EDITORIALS  Respect Unist’ot’en land and sovereignty


In 1990, the Kanien’kéha:ka Mohawk community of Kanehsatà:ke, an unceded territory, resisted the Canadian military to defend its sovereignty. The reason for the dispute was the nearby town of Oka’s decision to expand a golf course through a portion of Kanehsatà:ke, which included sacred burial grounds. Now, 25 years later, in the unceded Wet’suwet’en territory located in British Columbia, the Unist’ot’en clan is resisting numerous pipeline projects that threaten its land and sovereignty, and expects heavy-handed Royal Canadian Mounted Police (RCMP) intervention. These attempts to develop Indigenous land are a product of ongoing colonialism. The Canadian government and corporations need to respect Indigenous sovereignty and stop exploiting Indigenous land.

In contrast to the mainstream media’s portrayal, the Unist’ot’en camp is not a protest or demonstration. As the camp’s website declares, the Unist’ot’en “occupying and using [their] traditional territory as [they] have for centuries.” The Unist’ot’en territory, and the Wet’suwet’en territory of which it is a part, are “unceded, unsurrendered, and untreatied.” The Unist’ot’en clan governs itself according to its own legal systems and recognizes the authority of only those systems. In recent years, it has set up checkpoints that control who can enter its territory, based on a system of “free prior and informed consent,” a standard among many Indigenous communities. Those who wish to enter the Unist’ot’en camp must inform the hereditary chiefs and receive their consent in advance.

Eleven energy companies, including Kinder Morgan, Enbridge, and Chevron, currently have plans to build pipelines through Unist’ot’en territory. The destructive environmental impact of these proposals makes the blatant disregard for the community’s right to decide what happens on its territory all the more outrageous. Chevron is currently clearcutting the forest only two kilometres away from the camp for the construction of the Pacific Trail Pipeline, violating the sovereignty of the Unist’ot’en clan. Meanwhile, the RCMP has maintained a heavy presence in the camp, meeting with representatives of the Unist’ot’en clan and reportedly threatening to arrest camp occupants. Although the RCMP claims “neutrality” in the dispute, the Unist’ot’en clan is on high alert, fearing an impending mass arrest on its own territory.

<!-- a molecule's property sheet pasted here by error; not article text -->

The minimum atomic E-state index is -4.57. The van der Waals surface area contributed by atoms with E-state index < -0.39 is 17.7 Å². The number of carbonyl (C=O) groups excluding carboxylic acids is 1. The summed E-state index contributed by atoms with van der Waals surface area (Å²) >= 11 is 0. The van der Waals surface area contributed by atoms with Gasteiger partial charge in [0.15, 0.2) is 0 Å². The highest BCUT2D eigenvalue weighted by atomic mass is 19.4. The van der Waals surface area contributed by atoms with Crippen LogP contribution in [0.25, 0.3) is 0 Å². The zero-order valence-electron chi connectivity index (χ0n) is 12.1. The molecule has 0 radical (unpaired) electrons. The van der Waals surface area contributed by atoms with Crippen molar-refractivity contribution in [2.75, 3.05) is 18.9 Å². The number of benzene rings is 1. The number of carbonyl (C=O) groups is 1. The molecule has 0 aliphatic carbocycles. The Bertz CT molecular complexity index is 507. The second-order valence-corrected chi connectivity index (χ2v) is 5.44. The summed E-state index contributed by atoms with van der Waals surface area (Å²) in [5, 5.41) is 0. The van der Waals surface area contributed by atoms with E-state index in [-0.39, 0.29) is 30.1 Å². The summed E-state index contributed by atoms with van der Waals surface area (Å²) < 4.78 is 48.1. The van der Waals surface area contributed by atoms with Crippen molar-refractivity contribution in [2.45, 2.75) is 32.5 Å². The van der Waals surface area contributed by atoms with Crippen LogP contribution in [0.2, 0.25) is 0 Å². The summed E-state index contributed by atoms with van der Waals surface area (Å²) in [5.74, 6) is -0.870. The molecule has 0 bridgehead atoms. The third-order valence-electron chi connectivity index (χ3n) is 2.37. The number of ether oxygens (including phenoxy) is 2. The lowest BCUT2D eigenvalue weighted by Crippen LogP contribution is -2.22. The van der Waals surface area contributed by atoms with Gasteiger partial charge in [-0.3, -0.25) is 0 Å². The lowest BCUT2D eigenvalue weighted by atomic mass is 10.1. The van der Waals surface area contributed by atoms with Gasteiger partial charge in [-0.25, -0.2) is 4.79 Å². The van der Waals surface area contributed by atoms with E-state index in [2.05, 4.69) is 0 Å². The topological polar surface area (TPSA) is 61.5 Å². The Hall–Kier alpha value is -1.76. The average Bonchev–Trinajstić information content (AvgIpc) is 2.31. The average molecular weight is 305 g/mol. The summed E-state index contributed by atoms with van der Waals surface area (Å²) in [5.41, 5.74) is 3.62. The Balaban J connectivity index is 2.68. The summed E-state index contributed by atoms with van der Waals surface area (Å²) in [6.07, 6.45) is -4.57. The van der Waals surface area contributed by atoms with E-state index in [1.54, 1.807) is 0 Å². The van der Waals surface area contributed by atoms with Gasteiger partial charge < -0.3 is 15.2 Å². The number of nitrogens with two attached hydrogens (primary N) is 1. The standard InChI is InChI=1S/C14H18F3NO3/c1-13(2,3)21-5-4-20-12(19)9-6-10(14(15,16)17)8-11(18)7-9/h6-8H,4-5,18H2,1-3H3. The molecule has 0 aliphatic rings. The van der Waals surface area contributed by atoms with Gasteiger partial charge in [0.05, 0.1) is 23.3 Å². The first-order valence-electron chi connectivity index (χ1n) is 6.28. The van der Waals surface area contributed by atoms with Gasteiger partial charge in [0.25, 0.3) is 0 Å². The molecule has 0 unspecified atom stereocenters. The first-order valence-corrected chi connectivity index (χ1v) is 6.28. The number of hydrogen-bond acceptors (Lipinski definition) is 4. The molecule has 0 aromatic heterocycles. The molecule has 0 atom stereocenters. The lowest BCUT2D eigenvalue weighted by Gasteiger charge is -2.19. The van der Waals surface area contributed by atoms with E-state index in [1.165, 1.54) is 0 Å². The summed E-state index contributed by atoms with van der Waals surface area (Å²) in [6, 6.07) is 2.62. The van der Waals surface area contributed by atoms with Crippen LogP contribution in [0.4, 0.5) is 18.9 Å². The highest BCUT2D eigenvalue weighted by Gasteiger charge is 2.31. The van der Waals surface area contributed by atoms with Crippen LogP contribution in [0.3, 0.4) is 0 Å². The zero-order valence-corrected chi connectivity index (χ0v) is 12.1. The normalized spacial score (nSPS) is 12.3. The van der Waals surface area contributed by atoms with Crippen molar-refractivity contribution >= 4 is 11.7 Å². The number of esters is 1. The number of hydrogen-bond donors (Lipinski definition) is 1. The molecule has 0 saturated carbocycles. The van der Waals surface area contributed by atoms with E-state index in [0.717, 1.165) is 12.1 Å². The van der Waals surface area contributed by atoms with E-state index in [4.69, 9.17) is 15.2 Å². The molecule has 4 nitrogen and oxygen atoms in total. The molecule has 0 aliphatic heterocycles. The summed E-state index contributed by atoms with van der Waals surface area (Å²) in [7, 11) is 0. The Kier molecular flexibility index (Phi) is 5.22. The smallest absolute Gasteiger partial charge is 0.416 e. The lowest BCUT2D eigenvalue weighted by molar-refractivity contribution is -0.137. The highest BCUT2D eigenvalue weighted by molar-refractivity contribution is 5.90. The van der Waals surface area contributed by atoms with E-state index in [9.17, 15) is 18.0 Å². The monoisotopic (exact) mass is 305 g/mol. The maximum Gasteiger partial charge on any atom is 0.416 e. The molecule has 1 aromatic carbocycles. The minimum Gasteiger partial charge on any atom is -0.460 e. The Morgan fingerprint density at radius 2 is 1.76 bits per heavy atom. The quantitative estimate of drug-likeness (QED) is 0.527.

Settlers in Canada have a responsibility to educate themselves about this ongoing process of colonialism in which they are complicit, and about the history of the land on which they live. Anyone wishing to support the camp can do so through financial donations, as well as by participating in solidarity actions. Colonialism is not a thing of the past, and it is as pressing now as ever to do what the Canadian government won’t: stand against the violent occupation of Indigenous land.

—The McGill Daily Editorial Board